• The most revealing mighty deed that Jesus performs is found in 8:23-27 – the famous passage where Jesus calms the raging storm.  At first blush, a neat trick – except for the undertones.  Again, Matthew is not simply telling us what Jesus said and did – he’s investing it with meaning by putting it into context with Israel’s story.  In Israel’s story, there is only ONE person who commands the raging waters and forces them to submit – and it’s not Moses.  It is Yahweh Himself, commanding the waters of chaos in Genesis 1 into submission.  This was more than the disciples in the boat could wrap their minds around at the moment.  There’s no ‘low Christology’ here.  Matthew is coming straight out and saying that this Jesus is none other than Israel’s God, and the world’s Creator, in the flesh.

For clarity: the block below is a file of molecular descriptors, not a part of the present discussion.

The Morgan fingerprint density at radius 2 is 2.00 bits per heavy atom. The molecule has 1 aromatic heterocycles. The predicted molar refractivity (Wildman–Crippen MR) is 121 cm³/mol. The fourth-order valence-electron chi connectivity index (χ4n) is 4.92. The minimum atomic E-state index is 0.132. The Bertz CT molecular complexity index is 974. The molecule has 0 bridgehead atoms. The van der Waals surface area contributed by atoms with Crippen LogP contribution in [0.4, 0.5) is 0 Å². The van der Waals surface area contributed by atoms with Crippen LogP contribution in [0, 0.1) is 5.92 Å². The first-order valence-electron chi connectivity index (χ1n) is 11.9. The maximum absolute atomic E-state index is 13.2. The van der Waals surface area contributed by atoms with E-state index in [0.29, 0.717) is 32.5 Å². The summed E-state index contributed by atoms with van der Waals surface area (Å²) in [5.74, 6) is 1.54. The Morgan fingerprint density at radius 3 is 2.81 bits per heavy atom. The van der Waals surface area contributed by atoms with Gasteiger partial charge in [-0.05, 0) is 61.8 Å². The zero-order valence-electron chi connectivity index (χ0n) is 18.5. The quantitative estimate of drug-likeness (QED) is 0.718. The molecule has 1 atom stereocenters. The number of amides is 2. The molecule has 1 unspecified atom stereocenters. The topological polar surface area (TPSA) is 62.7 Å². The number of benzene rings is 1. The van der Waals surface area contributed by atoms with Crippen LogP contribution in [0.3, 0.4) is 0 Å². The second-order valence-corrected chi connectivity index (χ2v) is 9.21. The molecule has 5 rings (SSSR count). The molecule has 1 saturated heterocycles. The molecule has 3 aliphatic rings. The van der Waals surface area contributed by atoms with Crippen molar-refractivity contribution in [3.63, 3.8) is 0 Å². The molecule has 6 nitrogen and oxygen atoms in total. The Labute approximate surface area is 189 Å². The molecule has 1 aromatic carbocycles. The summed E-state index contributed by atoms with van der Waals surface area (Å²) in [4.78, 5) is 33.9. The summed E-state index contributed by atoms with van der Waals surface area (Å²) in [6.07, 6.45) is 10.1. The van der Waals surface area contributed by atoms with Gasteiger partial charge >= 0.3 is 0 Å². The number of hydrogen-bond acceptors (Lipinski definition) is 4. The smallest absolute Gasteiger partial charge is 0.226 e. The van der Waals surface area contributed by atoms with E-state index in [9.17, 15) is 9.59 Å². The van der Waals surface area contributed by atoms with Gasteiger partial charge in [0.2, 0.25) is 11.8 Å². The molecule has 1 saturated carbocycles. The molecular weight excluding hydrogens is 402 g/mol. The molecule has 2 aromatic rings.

– Pastor Jim Kushner